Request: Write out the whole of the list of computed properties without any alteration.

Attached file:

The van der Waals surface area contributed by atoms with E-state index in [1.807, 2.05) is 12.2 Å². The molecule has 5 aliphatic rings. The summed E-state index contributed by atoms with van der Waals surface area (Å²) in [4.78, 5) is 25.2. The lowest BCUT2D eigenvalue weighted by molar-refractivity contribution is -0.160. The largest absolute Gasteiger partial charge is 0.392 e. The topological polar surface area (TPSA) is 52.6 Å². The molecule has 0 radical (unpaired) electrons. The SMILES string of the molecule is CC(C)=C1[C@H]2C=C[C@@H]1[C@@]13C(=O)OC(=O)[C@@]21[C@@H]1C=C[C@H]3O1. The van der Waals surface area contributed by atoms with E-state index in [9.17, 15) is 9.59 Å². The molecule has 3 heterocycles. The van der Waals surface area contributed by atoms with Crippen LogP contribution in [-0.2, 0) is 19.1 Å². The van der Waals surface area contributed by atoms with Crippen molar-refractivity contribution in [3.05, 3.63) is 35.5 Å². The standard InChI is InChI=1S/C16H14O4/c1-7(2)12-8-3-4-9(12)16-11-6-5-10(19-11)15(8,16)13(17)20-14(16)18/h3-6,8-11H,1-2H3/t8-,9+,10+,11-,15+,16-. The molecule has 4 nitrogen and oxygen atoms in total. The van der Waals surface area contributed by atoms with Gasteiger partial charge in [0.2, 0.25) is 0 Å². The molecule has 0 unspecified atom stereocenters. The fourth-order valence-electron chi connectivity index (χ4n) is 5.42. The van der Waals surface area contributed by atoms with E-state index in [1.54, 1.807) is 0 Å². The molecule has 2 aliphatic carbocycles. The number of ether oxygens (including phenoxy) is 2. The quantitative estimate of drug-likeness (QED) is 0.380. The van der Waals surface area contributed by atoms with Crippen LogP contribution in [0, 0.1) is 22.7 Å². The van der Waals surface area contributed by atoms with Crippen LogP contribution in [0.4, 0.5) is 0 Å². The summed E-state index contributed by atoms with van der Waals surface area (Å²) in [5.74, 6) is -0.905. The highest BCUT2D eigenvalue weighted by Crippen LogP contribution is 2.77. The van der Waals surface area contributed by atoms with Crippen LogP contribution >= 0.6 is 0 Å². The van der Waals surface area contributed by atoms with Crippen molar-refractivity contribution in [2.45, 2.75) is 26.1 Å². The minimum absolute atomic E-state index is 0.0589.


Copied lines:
The van der Waals surface area contributed by atoms with E-state index in [1.807, 2.05) is 12.2 Å². The molecule has 5 aliphatic rings. The summed E-state index contributed by atoms with van der Waals surface area (Å²) in [4.78, 5) is 25.2. The lowest BCUT2D eigenvalue weighted by molar-refractivity contribution is -0.160. The largest absolute Gasteiger partial charge is 0.392 e. The topological polar surface area (TPSA) is 52.6 Å². The molecule has 0 radical (unpaired) electrons. The SMILES string of the molecule is CC(C)=C1[C@H]2C=C[C@@H]1[C@@]13C(=O)OC(=O)[C@@]21[C@@H]1C=C[C@H]3O1. The van der Waals surface area contributed by atoms with E-state index in [9.17, 15) is 9.59 Å². The molecule has 3 heterocycles. The van der Waals surface area contributed by atoms with Crippen LogP contribution in [-0.2, 0) is 19.1 Å². The van der Waals surface area contributed by atoms with Crippen molar-refractivity contribution in [3.05, 3.63) is 35.5 Å². The standard InChI is InChI=1S/C16H14O4/c1-7(2)12-8-3-4-9(12)16-11-6-5-10(19-11)15(8,16)13(17)20-14(16)18/h3-6,8-11H,1-2H3/t8-,9+,10+,11-,15+,16-. The molecule has 4 nitrogen and oxygen atoms in total. The van der Waals surface area contributed by atoms with Gasteiger partial charge in [0.2, 0.25) is 0 Å². The molecule has 0 unspecified atom stereocenters. The fourth-order valence-electron chi connectivity index (χ4n) is 5.42. The van der Waals surface area contributed by atoms with E-state index in [1.54, 1.807) is 0 Å². The molecule has 2 aliphatic carbocycles. The number of ether oxygens (including phenoxy) is 2. The quantitative estimate of drug-likeness (QED) is 0.380. The van der Waals surface area contributed by atoms with Crippen LogP contribution in [0, 0.1) is 22.7 Å². The van der Waals surface area contributed by atoms with Crippen LogP contribution in [0.4, 0.5) is 0 Å². The summed E-state index contributed by atoms with van der Waals surface area (Å²) in [5.74, 6) is -0.905. The highest BCUT2D eigenvalue weighted by Crippen LogP contribution is 2.77. The van der Waals surface area contributed by atoms with Crippen LogP contribution >= 0.6 is 0 Å². The van der Waals surface area contributed by atoms with Crippen molar-refractivity contribution in [2.45, 2.75) is 26.1 Å². The minimum absolute atomic E-state index is 0.0589.